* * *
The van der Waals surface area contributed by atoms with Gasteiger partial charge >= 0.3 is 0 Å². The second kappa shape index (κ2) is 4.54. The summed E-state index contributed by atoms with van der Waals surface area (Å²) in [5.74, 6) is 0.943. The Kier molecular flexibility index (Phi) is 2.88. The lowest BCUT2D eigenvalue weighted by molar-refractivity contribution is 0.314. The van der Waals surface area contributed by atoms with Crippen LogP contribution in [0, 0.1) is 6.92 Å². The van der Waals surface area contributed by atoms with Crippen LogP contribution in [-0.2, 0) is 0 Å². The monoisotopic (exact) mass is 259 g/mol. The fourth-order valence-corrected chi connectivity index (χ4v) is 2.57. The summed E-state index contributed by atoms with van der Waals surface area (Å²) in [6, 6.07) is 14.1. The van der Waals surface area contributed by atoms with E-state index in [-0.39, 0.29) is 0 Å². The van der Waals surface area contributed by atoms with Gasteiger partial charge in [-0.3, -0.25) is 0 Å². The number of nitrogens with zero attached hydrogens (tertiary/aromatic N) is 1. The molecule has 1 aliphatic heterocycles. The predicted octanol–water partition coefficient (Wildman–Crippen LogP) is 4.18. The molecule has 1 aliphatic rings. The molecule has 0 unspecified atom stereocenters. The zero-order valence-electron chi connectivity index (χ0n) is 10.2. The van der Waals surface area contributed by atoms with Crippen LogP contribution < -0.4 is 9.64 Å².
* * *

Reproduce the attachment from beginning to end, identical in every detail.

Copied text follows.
The van der Waals surface area contributed by atoms with Gasteiger partial charge >= 0.3 is 0 Å². The second kappa shape index (κ2) is 4.54. The summed E-state index contributed by atoms with van der Waals surface area (Å²) in [5.74, 6) is 0.943. The Kier molecular flexibility index (Phi) is 2.88. The lowest BCUT2D eigenvalue weighted by molar-refractivity contribution is 0.314. The van der Waals surface area contributed by atoms with Crippen LogP contribution in [0, 0.1) is 6.92 Å². The van der Waals surface area contributed by atoms with Crippen LogP contribution in [-0.2, 0) is 0 Å². The monoisotopic (exact) mass is 259 g/mol. The fourth-order valence-corrected chi connectivity index (χ4v) is 2.57. The summed E-state index contributed by atoms with van der Waals surface area (Å²) in [6, 6.07) is 14.1. The van der Waals surface area contributed by atoms with E-state index in [-0.39, 0.29) is 0 Å². The van der Waals surface area contributed by atoms with Gasteiger partial charge in [-0.3, -0.25) is 0 Å². The number of nitrogens with zero attached hydrogens (tertiary/aromatic N) is 1. The molecule has 1 aliphatic heterocycles. The predicted octanol–water partition coefficient (Wildman–Crippen LogP) is 4.18. The molecule has 1 aliphatic rings. The molecule has 0 unspecified atom stereocenters. The zero-order valence-electron chi connectivity index (χ0n) is 10.2. The van der Waals surface area contributed by atoms with Crippen LogP contribution < -0.4 is 9.64 Å².